1 Chronicles 21:1-22:1. Then Satan stood against Israel and incited David to number Israel. 2 So David said to Joab and the commanders of the army, “Go, number Israel, from Beersheba to Dan, and bring me a report, that I may know their number.”
7 But God was displeased with this thing, and he struck Israel. 8 And David said to God, “I have sinned greatly in that I have done this thing. But now, please take away the iniquity of your servant, for I have acted very foolishly.” 9 And the Lord spoke to Gad, David’s seer, saying, 10 “Go and say to David, ‘Thus says the Lord, Three things I offer you; choose one of them, that I may do it to you.’” 11 So Gad came to David and said to him, “Thus says the Lord, ‘Choose what you will: 12 either three years of famine, or three months of devastation by your foes while the sword of your enemies overtakes you, or else three days of the sword of the Lord, pestilence on the land, with the angel of the Lord destroying throughout all the territory of Israel.’ Now decide what answer I shall return to him who sent me.” 13 Then David said to Gad, “I am in great distress. Let me fall into the hand of the Lord, for his mercy is very great, but do not let me fall into the hand of man.”
15 And God sent the angel to Jerusalem to destroy it, but as he was about to destroy it, the Lord saw, and he relented from the calamity. And he said to the angel who was working destruction, “It is enough; now stay your hand.” And the angel of the Lord was standing by the threshing floor of Ornan the Jebusite. 16 And David lifted his eyes and saw the angel of the Lord standing between earth and heaven, and in his hand a drawn sword stretched out over Jerusalem. Then David and the elders, clothed in sackcloth, fell upon their faces. 17 And David said to God, “Was it not I who gave command to number the people? It is I who have sinned and done great evil. But these sheep, what have they done? Please let your hand, O Lord my God, be against me and against my father’s house. But do not let the plague be on your people.”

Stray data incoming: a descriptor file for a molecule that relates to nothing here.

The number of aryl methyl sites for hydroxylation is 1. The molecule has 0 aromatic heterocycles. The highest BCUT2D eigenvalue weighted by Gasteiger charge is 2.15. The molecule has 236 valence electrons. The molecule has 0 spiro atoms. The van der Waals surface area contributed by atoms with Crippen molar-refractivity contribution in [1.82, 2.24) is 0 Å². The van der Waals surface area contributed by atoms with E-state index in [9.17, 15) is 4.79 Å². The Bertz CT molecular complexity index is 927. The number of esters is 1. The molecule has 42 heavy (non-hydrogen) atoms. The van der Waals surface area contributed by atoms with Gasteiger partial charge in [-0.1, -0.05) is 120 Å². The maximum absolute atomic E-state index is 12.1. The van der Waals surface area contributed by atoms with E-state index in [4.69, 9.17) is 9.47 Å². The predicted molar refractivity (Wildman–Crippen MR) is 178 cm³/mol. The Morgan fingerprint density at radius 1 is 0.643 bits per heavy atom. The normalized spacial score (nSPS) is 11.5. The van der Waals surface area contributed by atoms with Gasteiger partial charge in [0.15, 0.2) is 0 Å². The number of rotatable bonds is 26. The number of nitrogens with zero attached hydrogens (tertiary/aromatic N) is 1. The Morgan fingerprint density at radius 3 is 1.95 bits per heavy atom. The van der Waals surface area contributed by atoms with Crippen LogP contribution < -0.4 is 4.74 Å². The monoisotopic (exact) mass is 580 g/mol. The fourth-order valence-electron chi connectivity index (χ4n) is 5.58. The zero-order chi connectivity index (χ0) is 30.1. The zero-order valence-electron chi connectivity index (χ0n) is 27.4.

18 Now the angel of the Lord had commanded Gad to say to David that David should go up and raise an altar to the Lord on the threshing floor of Ornan the Jebusite. 19 So David went up at Gad’s word, which he had spoken in the name of the Lord. 20 Now Ornan was threshing wheat. He turned and saw the angel, and his four sons who were with him hid themselves. 21 As David came to Ornan, Ornan looked and saw David and went out from the threshing floor and paid homage to David with his face to the ground. 22 And David said to Ornan, “Give me the site of the threshing floor that I may build on it an altar to the Lord—give it to me at its full price—that the plague may be averted from the people.” 23 Then Ornan said to David, “Take it, and let my lord the king do what seems good to him. See, I give the oxen for burnt offerings and the threshing sledges for the wood and the wheat for a grain offering; I give it all.” 24 But King David said to Ornan, “No, but I will buy them for the full price. I will not take for the Lord what is yours, nor offer burnt offerings that cost me nothing.” 25 So David paid Ornan 600 shekels of gold by weight for the site. 26 And David built there an altar to the Lord and presented burnt offerings and peace offerings and called on the Lord, and the Lord answered him with fire from heaven upon the altar of burnt offering. 27 Then the Lord commanded the angel, and he put his sword back into its sheath.
22:1. Then David said, “Here shall be the house of the Lord God and here the altar of burnt offering for Israel.”
Advent is full of temptations.
When you’re waiting for God’s Messiah to arrive it is easy to lose sight of waiting for the arrival of your savior and to start looking at what you already have that can save you. And this is especially true when you’re winning at life. Like David was. If you read the preceding chapters of 1 Chronicles you find story after story of David conquering his enemies – the Ammonites, the Syrians, and of course those nasty Philistines.
If we already have what our hearts long for, then what are we waiting for?